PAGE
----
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  Factsheet: Can Australia deport refugees and cancel visas on ‘character grounds’?

This factsheet explains whether refugees can be deported or removed from Australia. The factsheet sets out the provisions for deportation and cancellation of visas on ‘character grounds’. It explains whether this is consistent with international law, and examines what other countries, such as New Zealand, the United Kingdom and the United States do. The factsheet also includes a list of further reading.

When can a refugee be deported from Australia?

In summary, a refugee who commits a crime in Australia may be deported or removed under certain circumstances.1 These circumstances are set out in the Migration Act 1958 (Cth) and they apply to all non-citizens in Australia, including refugees.2 

Author: Khanh Hoang


  • 1. Australian migration law distinguishes between ‘removal’ and ‘criminal deportation’ powers. Removal powers are used to remove non-citizens from Australia who do not hold valid visas and are unlawful non-citizens. Removal powers have legislative basis under s 198 of the Act. Criminal deportation refers to those who are the subject of a deportation order under s 200 for having committed certain crimes.
  • 2. It should be noted that refugees who have committed serious crimes prior to seeking protection in Australia may be excluded under article 1F of the Refugee Convention. This provision excludes from refugee status persons ‘with respect to whom there are serious reasons for considering that’ they have ‘committed a crime against peace, a war crime, or a crime against humanity, as defined in the international instruments drawn up to make provision in respect of such crimes’; ‘a serious non-political crime outside the country of refuge prior to [their] admission to that country as a refugee’; or ‘been guilty of acts contrary to the purposes and principles of the United Nations’.
  • 3. Senate Legal and Constitutional Affairs Committee, Inquiry into the Administration and Operation of the Migration Act 1958 (2 March 2006), [9.30] <
  • 4. Note that where the Minister makes a decision to cancel using his personal powers, he or she must be satisfied that cancellation is in the ‘national interest’ (Migration Act, s501(3)).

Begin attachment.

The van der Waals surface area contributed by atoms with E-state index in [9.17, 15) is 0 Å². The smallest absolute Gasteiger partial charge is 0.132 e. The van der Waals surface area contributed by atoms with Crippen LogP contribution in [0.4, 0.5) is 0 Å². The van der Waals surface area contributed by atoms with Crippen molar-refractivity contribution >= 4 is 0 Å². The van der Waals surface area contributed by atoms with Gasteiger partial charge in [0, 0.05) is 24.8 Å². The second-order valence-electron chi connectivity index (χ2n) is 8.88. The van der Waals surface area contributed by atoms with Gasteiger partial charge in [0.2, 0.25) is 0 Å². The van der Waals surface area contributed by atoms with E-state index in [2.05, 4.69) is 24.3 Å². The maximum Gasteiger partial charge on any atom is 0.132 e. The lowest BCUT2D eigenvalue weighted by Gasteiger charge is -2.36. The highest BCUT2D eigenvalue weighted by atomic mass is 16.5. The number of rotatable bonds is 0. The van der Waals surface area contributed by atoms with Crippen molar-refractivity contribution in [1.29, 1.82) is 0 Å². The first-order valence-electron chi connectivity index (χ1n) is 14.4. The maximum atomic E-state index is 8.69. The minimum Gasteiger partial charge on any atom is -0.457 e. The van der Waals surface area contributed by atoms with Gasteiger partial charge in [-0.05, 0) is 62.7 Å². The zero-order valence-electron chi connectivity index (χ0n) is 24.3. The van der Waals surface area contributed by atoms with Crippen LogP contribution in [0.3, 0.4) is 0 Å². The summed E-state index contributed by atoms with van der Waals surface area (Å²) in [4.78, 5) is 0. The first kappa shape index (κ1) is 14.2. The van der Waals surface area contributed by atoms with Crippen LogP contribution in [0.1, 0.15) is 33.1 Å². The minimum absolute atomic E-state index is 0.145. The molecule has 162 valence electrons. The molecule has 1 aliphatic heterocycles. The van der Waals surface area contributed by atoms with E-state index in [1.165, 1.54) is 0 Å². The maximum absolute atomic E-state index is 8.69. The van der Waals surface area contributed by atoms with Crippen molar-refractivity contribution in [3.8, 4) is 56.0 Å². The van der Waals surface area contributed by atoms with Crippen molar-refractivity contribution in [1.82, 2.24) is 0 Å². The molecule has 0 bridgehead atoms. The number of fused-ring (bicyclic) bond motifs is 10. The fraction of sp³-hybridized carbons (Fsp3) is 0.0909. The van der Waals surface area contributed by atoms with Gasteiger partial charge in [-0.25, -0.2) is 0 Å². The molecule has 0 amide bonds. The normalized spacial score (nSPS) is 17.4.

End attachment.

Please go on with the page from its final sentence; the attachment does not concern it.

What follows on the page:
• 5. See Migration Regulations 1994 (Cth) sch 5, criterion 5001. The effect of this criterion is that, where it is a prescribed ground for the grant of a visa, a person who has had a previous visa cancelled under s 501 is permanently excluded from being granted the visa.
  • 6. The High Court of Australia has held that the Migration Act allows for the indefinite detention of an unlawful non-citizen in circumstances where the person cannot be removed. See Al-Kateb v Godwin & Ors (2004) 219 CLR 562.
  • 7. Department of Immigration and Border Protection, Ministerial Direction No 65: Visa Refusal and Cancellation under s 501 and revocation of a mandatory cancellation of visa under s 501CA (22 December 2014), [10.1], [12.1] and [14.1].
  • 8. Department of Immigration and Border Protection, Procedures Advice Manual 3: The character test, visa refusal and cancellation, s 23 – Australia’s non-refoulement obligations (2016).
  • 9. See Convention Relating to the Status of Refugees, opened for signature 28 July 1951, 189 UNTS 150 (entered into force 22 April 1954), art 33(2).
  • 10. See, eg, Savitri Taylor, ‘Exclusion from Protection of Persons of “Bad Character”: Is Australia Fulfilling its Treaty-Based Non-Refoulement Obligations?’ (2002) 8 Australian Journal of Human Rights 83; Jane McAdam and Robert Woods, Submission to Senate Standing Committee on Legal and Constitutional Affairs, Migration Amendment (Strengthening the Character Test and Other Provisions) Bill 2011, 31 May 2011, 1–2 < Australian Human Rights Commission, Background Paper: Human Rights Issues Raised by Visa Refusal or Cancellation under Section 501 of the Migration Act (June 2013) <